One of the most intriguing sights on the grounds of the castle actually dates from a much later era. It’s a statue of Lenin that once stood in Unity Square for 31 years but now lies on its back in an open-topped box, abandoned and forgotten by all but a few curious tourists. The treatment of the statue is a real testament to how unfavourably the Soviet era is viewed by most Latvians.
Cēsis lies just under 100 kilometres from Riga and is accessible by bus or train. Trains are very inexpensive at about 3 or 4 euros each way. The fastest trains take 1 hour 15 minutes, and all of them take under two hours. Buses cost slightly more but are more frequent and take just under two hours to reach Cēsis.
By Wendy from The Nomadic Vegan
A Day Trip from Riga to Rundale Palace
Rundale Palace (Rundāles pils) tells the story of a Duchy, which although once glorious, today remains a bit in the shadows of history. The Duchy of Courland and Semigallia existed from 1561 until 1795, when it was ceded to the Russian Empire. Rundale Palace was the summer residence of the Dukes of Courland. The palace was built in the 18th century and after serving as an infirmary and a school, today it’s an amazing museum – a fine example of Baroque architecture with Rococo elements. The restoration of the palace took a bit more than 40 years, but the results are stunning.
The moment you step in the palace you are carried back into the 18th century. Like in a dream you walk from one ballroom into the other, from the Blue Room into the Pink Room, admiring the lavishly decorated interior and the beautiful furniture of the period. Open for visitors are the Duke’s and the Duchess’ private rooms and reception rooms, the reception halls, and the kitchen. One room in the palace is left unrestored, which I found quite interesting. Thus, you can see the dilapidated status the palace was in and the great work that has been done to bring back its glory.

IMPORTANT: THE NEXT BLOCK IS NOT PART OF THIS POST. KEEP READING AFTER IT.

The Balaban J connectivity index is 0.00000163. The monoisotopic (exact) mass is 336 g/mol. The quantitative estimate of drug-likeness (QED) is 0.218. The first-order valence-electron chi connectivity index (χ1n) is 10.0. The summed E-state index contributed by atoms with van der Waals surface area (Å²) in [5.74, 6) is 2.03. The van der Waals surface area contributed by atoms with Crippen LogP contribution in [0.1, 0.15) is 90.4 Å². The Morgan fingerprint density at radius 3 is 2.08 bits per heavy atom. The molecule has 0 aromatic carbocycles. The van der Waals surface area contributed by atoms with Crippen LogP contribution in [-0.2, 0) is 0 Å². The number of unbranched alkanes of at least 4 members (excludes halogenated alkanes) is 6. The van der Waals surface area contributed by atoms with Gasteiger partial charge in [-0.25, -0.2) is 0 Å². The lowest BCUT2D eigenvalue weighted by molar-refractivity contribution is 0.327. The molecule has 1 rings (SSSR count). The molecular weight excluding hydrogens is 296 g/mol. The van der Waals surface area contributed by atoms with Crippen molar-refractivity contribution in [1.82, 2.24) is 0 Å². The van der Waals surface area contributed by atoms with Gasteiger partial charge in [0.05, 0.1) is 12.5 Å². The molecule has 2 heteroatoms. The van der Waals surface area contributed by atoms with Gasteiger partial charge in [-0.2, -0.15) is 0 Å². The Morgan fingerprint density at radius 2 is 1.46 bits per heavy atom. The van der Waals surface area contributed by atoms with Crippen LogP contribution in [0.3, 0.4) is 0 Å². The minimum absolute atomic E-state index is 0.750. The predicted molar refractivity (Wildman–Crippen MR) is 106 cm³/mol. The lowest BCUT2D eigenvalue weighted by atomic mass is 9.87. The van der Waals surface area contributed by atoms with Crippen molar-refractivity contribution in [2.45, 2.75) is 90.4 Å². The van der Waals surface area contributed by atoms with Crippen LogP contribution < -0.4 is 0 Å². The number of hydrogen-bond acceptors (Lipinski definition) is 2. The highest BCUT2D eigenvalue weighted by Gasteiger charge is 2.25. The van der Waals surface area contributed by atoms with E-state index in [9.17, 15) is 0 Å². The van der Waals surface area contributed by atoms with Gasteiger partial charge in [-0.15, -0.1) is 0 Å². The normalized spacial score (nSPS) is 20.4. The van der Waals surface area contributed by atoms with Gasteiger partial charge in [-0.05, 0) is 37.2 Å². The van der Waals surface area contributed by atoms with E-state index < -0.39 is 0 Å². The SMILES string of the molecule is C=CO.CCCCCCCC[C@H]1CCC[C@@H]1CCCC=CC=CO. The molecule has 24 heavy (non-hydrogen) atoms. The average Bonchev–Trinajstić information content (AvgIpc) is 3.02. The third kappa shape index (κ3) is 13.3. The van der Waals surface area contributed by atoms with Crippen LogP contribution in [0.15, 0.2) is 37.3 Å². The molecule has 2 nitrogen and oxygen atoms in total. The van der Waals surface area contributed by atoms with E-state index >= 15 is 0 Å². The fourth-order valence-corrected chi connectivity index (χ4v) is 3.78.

If you are visiting the Rundale Palace in the summer, you get a bonus – the amazing French and rose gardens. The French Garden reminiscences slightly of the Gardens of Versailles.
Rundale Palace is located some 80 km to the south of Latvia’s capital Riga. The best way to reach the palace from Riga is by car. The drive takes about an hour and 15 minutes. Using public transport to get to Rundale can be a bit tricky. You will need to change buses at Bauska. Although Rundale is not an easy day trip from Riga if you don’t have a car, it’s for sure the most beautiful one.
Ticket prices range from 13 EUR in high season to 8 EUR in low season. There are also 2 different routes to choose from: short and long one. Unless you are very short in time, I would advise you to take the long route. Thus, you can see the whole palace and the gardens.
By Daniela from Ipanema Travels
A Day Trip from Riga to Salaspils